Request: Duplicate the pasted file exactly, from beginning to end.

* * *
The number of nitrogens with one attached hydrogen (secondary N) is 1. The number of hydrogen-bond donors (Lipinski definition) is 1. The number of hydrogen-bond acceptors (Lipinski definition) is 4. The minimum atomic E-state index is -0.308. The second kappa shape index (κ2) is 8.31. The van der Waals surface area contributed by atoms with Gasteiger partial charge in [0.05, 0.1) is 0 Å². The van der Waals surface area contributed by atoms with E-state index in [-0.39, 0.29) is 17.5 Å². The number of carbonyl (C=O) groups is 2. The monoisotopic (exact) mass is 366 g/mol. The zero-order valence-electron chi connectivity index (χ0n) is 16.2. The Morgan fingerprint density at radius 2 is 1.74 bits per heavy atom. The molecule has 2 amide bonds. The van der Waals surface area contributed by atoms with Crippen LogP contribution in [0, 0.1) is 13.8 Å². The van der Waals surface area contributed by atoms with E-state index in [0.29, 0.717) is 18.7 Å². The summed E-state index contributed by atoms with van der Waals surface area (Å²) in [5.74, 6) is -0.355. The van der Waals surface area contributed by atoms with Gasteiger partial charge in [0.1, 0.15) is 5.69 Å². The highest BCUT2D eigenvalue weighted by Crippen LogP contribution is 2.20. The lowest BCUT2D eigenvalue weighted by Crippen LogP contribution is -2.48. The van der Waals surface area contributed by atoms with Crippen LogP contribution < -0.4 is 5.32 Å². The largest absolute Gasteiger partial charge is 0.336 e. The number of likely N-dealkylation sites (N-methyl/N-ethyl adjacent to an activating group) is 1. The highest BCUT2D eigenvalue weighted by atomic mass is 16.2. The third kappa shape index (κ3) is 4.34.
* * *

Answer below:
The number of nitrogens with one attached hydrogen (secondary N) is 1. The number of hydrogen-bond donors (Lipinski definition) is 1. The number of hydrogen-bond acceptors (Lipinski definition) is 4. The minimum atomic E-state index is -0.308. The second kappa shape index (κ2) is 8.31. The van der Waals surface area contributed by atoms with Gasteiger partial charge in [0.05, 0.1) is 0 Å². The van der Waals surface area contributed by atoms with E-state index in [-0.39, 0.29) is 17.5 Å². The number of carbonyl (C=O) groups is 2. The monoisotopic (exact) mass is 366 g/mol. The zero-order valence-electron chi connectivity index (χ0n) is 16.2. The Morgan fingerprint density at radius 2 is 1.74 bits per heavy atom. The molecule has 2 amide bonds. The van der Waals surface area contributed by atoms with Crippen LogP contribution in [0, 0.1) is 13.8 Å². The van der Waals surface area contributed by atoms with E-state index in [0.29, 0.717) is 18.7 Å². The summed E-state index contributed by atoms with van der Waals surface area (Å²) in [5.74, 6) is -0.355. The van der Waals surface area contributed by atoms with Gasteiger partial charge in [0.1, 0.15) is 5.69 Å². The highest BCUT2D eigenvalue weighted by Crippen LogP contribution is 2.20. The lowest BCUT2D eigenvalue weighted by Crippen LogP contribution is -2.48. The van der Waals surface area contributed by atoms with Crippen LogP contribution < -0.4 is 5.32 Å². The largest absolute Gasteiger partial charge is 0.336 e. The number of likely N-dealkylation sites (N-methyl/N-ethyl adjacent to an activating group) is 1. The highest BCUT2D eigenvalue weighted by atomic mass is 16.2. The third kappa shape index (κ3) is 4.34.